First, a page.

8 Simple Tips & Trick To Extend The Life Of Your Car Battery
Your car battery should last about 3 to 5 years…
But many men and women find that they need to change their car battery every 1 to 2 years.
And what can you do to prolong your vehicle’s battery life?
We’ll show you why automobile batteries die early…and what you can do to prevent this from happening.
We’ll also give you 8 simple tips and techniques to maximize the lifespan of your car’s 12 volt battery.
The tips we will teach you in this article will be simple to do…and anyone will have the ability to perform these (even if you know nothing about cars or car batteries).
So let’s get started! …
First, You Should Know That Every Car Battery’s Lifespan Has A Limit (however most people kill their battery well before it’s time)
Even if you take care of your car battery perfectly…it will still die one day.
This set lifespan is known as the battery’s”Calendar Life” and it is completely independent of how often the battery has been charged or discharged.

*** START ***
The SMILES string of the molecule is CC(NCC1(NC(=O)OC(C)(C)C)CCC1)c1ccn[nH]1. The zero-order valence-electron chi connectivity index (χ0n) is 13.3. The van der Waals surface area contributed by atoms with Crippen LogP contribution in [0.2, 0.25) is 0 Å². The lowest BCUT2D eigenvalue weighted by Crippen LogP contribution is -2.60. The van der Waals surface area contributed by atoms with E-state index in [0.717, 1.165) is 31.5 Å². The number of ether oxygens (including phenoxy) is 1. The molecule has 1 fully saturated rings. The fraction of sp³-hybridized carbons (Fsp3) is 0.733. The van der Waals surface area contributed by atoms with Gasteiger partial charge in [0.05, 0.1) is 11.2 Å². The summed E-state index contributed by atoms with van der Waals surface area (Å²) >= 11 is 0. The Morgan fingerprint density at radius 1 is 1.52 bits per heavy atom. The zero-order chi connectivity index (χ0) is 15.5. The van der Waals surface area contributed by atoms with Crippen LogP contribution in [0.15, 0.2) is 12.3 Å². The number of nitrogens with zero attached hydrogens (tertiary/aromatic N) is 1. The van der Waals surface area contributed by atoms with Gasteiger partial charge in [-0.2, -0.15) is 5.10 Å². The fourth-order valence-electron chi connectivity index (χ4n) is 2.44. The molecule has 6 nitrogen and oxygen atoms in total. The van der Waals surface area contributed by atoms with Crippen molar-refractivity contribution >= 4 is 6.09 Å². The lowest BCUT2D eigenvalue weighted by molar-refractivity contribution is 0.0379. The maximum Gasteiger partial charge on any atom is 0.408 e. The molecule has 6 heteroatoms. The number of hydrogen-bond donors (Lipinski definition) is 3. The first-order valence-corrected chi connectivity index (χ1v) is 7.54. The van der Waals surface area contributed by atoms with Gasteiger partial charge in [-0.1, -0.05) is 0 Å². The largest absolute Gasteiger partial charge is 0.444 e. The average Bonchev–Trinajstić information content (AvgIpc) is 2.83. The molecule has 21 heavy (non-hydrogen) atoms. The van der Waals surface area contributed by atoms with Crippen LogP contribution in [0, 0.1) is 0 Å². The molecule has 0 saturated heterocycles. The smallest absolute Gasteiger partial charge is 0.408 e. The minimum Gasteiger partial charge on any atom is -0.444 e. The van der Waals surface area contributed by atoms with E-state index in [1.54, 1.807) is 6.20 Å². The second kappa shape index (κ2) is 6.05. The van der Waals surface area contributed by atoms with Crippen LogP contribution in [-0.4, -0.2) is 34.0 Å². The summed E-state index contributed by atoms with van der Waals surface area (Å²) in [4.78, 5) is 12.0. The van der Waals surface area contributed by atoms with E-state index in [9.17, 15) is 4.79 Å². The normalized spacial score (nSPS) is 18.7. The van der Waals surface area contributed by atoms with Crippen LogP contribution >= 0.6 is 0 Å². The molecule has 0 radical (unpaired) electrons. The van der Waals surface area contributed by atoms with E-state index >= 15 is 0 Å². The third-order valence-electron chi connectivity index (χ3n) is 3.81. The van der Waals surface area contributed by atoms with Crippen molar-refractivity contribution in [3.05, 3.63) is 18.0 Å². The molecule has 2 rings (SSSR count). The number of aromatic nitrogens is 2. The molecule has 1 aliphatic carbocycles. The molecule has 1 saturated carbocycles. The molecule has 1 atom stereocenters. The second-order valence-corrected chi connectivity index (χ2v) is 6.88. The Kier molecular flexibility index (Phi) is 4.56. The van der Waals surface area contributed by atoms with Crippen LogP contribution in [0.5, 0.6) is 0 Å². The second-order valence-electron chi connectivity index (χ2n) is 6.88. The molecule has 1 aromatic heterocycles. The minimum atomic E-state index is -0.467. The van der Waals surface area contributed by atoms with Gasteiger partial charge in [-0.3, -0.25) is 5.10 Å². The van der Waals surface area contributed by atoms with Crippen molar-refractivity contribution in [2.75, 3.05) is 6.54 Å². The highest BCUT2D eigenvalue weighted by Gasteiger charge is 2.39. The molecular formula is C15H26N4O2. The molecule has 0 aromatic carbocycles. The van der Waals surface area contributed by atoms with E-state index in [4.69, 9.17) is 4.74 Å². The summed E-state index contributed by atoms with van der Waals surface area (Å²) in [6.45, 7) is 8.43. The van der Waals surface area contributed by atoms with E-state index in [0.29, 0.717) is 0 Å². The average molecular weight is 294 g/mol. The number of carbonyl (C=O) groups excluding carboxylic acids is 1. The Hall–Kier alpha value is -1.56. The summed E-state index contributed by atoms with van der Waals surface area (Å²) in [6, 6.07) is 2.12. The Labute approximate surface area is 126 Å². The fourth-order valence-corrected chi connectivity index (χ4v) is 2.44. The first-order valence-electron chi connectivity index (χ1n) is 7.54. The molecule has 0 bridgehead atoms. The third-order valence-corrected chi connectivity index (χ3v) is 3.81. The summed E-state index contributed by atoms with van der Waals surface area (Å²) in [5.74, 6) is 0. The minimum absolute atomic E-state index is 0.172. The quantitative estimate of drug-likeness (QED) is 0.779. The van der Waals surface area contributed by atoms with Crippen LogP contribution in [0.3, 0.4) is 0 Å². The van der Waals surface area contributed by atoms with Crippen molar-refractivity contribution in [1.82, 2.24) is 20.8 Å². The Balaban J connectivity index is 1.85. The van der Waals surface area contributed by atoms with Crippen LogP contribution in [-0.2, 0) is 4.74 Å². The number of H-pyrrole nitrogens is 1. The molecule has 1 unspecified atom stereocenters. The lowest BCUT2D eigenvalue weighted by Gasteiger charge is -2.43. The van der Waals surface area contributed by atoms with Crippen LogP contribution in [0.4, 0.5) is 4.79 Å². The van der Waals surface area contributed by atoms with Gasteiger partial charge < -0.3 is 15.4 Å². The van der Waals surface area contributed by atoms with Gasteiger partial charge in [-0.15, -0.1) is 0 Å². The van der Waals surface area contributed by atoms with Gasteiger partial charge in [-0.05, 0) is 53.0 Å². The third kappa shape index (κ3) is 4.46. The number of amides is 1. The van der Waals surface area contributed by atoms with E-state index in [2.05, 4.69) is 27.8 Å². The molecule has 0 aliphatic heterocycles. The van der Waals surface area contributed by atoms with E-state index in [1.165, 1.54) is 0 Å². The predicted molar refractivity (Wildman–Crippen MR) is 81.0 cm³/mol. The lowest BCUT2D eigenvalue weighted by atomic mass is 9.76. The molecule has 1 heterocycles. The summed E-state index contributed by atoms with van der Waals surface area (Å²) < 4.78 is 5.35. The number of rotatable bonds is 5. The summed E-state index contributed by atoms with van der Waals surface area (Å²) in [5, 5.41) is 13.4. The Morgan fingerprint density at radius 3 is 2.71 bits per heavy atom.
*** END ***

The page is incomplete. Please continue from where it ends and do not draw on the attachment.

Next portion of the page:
After a battery reaches the end of its”Calendar Life” it will become unusable.
However, most car batteries never make it their full”Calendar Life”…
Instead, they die early because of poor maintenance and care…that you can do something about.
A Little Background About Lead Acid Batteries Before Our 8 Battery Tips and Tricks…
Lead acid batteries are the earliest, most reliable, and most widely used type of rechargeable battery in the world.
Formatting is when the battery is new and has to be used gently.
Peak is the perfect performance phase, which we seek to maintain for as long as you can.
Decline is a slow process, but one which slowly ends in the termination of the battery.
Batteries in decline can still be used for quite some time, but must be watched.